Will my UK spec LCD tv work in Germany

Discussion in 'Weapons, Equipment & Rations' started by 2Bn_BBYDF, Jun 25, 2007.

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  1. I'm off to sunny Germany soon and I'm currently trying to squeeze my giant telly into the back of my car.

    Then I had a horrible thought - will my tv work over there?

    Probably a bone question, but any advice would be greatly appreciated.

  2. No, so you will have to sell it to a turk or a russian.
  3. When did Germany start using 110 volts? Have I slipped into some kind of strange dream world where Germany changed their voltage system affecting the every electrical piece of equipment in the country?
    Your tv will work in Germany, you may have to play with the audio settings, but you will certainly get BFBS on it (if you are in the right areas).
  4. I was in Germany 75-78 and 85-88 and it was 230 volts on a 2 pin "Shuko" plug then. It has never been 110 Volts.

    I seem to remember that on the TVs, the picture will work, but the sound wouldn't unless the set had been modified.

    See here :

  5. your tv will work fine,if you have sky take it with you.You can change your UK plugs at any hive for german plugs free of charge even though they only cost a few euros,you can buy German extensions cable/sockets for a few euros aswell.
  6. spike7451

    spike7451 RIP

    Thought so RABC,
    I remember we had to get out TV's fitted with some sort of chip circuit or something in order for them to work.
  7. Alsacien

    Alsacien LE Moderator

    Germany is on 230v 50hz now and has been for at least the 20 years I have been there - unless you live on a US army base.
    You will need to change your plugs, but I suggest you buy a couple of UK multi-socket extensions for your TV/Hi-Fi demands, then you just need to change a couple rather than a dozen.

    Edited to add.
    Most TV's now are multi-system covering PAL, SECAM and NTSC. The old problems of picture and no sound were because of the different transmissions of PAL B and G etc.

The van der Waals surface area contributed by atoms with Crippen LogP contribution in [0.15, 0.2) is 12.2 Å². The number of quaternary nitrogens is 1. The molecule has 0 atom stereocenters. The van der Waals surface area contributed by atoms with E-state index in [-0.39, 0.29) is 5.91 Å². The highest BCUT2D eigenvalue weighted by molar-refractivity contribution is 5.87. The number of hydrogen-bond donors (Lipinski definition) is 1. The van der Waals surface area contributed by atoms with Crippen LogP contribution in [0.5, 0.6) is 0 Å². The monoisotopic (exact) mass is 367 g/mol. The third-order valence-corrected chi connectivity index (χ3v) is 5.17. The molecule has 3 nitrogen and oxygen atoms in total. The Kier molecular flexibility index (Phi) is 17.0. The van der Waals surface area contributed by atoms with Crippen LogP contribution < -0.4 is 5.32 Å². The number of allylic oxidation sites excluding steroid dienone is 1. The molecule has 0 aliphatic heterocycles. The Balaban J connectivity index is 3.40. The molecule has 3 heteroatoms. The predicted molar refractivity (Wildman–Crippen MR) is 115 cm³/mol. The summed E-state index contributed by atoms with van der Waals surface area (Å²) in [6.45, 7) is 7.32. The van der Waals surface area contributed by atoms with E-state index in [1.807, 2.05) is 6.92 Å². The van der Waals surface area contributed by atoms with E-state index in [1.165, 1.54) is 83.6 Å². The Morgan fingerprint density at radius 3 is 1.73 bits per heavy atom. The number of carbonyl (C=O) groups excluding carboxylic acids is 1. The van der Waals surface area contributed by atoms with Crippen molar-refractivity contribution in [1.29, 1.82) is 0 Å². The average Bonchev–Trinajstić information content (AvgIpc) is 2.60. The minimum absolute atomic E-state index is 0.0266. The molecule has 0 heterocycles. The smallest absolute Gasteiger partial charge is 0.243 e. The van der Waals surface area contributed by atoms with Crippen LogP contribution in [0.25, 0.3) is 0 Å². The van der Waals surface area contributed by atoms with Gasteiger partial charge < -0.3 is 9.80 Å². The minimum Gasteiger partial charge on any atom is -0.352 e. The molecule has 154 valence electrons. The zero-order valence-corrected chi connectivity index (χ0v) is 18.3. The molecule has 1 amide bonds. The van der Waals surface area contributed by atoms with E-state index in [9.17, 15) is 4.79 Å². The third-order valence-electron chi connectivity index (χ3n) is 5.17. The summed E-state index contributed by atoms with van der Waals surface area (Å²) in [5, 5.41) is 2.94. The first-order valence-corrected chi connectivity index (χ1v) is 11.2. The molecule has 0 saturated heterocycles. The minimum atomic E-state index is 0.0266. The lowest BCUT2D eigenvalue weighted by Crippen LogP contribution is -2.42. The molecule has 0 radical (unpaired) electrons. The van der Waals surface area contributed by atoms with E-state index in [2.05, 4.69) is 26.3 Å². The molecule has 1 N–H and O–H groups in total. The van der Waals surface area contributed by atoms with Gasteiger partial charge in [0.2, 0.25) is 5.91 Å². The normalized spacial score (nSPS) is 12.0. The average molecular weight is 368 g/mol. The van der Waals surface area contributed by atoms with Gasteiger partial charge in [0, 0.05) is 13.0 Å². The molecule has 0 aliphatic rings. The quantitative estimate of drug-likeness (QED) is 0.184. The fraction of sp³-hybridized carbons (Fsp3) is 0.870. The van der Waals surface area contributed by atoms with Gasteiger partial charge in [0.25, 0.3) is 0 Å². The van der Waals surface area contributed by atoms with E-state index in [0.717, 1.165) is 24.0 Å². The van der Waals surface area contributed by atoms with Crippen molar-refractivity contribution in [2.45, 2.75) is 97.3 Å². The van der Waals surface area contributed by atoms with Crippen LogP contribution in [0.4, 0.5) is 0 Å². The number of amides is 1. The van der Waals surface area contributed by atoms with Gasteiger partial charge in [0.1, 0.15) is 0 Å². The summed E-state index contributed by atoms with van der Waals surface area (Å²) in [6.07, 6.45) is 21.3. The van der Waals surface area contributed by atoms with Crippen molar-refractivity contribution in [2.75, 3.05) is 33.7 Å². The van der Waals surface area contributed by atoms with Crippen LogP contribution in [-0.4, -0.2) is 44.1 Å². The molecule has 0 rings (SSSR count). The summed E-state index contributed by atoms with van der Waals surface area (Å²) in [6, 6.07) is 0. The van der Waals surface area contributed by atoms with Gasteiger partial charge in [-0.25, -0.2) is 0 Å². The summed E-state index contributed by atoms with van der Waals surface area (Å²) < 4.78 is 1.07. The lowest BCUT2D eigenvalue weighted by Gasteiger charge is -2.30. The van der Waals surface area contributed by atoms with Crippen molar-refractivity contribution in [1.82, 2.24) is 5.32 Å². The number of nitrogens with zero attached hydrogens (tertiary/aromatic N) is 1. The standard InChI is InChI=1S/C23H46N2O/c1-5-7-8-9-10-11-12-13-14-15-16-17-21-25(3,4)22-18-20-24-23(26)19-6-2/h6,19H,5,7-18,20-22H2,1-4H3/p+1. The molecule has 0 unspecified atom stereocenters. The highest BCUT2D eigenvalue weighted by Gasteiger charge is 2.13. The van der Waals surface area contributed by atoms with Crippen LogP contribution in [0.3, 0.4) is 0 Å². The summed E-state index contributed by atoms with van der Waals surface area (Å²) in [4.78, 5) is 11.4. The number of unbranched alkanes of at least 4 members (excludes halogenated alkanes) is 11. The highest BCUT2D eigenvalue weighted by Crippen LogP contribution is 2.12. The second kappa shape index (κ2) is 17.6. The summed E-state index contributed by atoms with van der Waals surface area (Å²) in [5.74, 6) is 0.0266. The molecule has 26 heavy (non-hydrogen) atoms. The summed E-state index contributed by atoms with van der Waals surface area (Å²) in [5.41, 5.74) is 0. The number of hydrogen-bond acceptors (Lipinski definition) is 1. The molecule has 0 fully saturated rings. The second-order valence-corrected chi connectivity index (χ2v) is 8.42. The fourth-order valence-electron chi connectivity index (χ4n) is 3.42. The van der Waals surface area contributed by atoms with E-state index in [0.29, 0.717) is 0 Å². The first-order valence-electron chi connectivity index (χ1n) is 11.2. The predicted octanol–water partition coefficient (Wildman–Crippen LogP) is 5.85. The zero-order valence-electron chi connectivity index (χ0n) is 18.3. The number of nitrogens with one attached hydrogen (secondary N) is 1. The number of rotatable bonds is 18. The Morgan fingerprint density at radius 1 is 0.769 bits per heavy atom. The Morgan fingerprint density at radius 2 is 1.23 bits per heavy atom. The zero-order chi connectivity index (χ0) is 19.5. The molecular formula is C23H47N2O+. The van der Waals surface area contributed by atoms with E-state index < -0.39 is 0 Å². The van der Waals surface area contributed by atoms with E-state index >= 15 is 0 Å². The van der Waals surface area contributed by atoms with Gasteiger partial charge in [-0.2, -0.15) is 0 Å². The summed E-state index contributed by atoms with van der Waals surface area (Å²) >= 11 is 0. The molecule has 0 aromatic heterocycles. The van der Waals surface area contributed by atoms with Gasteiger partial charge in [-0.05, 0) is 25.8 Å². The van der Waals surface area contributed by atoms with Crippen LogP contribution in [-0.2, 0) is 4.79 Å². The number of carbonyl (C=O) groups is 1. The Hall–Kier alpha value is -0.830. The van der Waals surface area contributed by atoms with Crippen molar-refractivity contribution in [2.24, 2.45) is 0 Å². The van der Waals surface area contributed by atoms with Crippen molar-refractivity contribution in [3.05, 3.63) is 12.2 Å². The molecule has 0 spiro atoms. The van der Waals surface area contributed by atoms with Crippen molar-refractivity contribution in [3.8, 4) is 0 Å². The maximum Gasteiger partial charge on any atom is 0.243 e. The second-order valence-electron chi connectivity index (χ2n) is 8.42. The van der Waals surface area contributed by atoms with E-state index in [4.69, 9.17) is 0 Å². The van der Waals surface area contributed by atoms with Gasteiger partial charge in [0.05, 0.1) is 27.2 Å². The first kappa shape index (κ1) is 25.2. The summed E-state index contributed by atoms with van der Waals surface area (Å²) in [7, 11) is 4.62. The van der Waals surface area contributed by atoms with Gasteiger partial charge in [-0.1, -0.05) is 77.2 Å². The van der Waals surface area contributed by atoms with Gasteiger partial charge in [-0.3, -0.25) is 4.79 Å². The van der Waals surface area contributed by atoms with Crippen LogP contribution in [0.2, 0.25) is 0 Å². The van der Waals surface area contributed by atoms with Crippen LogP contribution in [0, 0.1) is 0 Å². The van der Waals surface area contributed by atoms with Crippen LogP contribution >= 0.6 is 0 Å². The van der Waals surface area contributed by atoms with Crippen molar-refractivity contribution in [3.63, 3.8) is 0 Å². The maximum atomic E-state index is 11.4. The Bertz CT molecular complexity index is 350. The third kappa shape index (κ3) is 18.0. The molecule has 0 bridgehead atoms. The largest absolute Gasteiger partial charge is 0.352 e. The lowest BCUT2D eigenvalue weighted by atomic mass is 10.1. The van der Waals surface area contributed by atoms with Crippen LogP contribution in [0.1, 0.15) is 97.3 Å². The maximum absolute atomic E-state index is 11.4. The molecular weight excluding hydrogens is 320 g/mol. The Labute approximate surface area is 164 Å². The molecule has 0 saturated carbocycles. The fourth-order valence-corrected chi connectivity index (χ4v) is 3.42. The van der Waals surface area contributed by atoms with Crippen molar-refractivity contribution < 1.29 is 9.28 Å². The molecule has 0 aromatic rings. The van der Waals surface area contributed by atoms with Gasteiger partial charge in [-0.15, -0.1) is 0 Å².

8. I remember pre BFBS what we used to get on the TV was some old scratchy subtitled black and white movie on German 3 on a thursday night about 10:00 pm

    Rushed back to the block from the NAAFI after getting some Embassy No1 fags bought with my tear off fag coupons part of my how many a month i was allowed

    Mind you, when I joined up, everything was in black and white
  9. Aaahhh, the early days of BFBS TV! The box had to be modified because the German authorities didn't want the locals corrupted by the delights of BFBS TV, so they transmitted the audio at a slightly different frequency, IIRC! And the locally manufactured aerials hanging outside the block/MQs were a sight to behold!

    The Magic Roundabout, anyone? Or how to clear the tank park at 1630hrs...

  10. West Germany was definitely on 220V 50Hz by 1973. But I am not certain about any earlier, or about East Germany. In Britain, the move to 240V 50Hz was over a long period of time, and 200V DC was used in some areas until the 1950s, IIRC.

    I recently drove through a village in Sussex and noticed that all the houses were supplied by the old style low-level metal pylons and overhead cables that I think were used to carry DC voltage.

  11. Blimey! I never knew that DC was used like that, I always thought mains power was AC. :oops:
  12. A lot of new TV's are multi region and 110-240v therefore often there shouldn't be a problem unless your going to one of the more obscure parts of the world.
  13. If i remember righlty all EU countries including the UK are supposed to ben on 230V +/- 6%.

    The UK hasn't quite achieved this so we use 230V +10%/ -6%, but you won't have any problems with it working in terms of voltage etc.
  14. Alsacien

    Alsacien LE Moderator

    Try France - I get between 214 and 245 depending on what room I am in at my French place.....oh and fcuk all every time the reactor starts to cook - which is about once a week....
  15. Wow - quite the electrics lesson - but very much appreciated!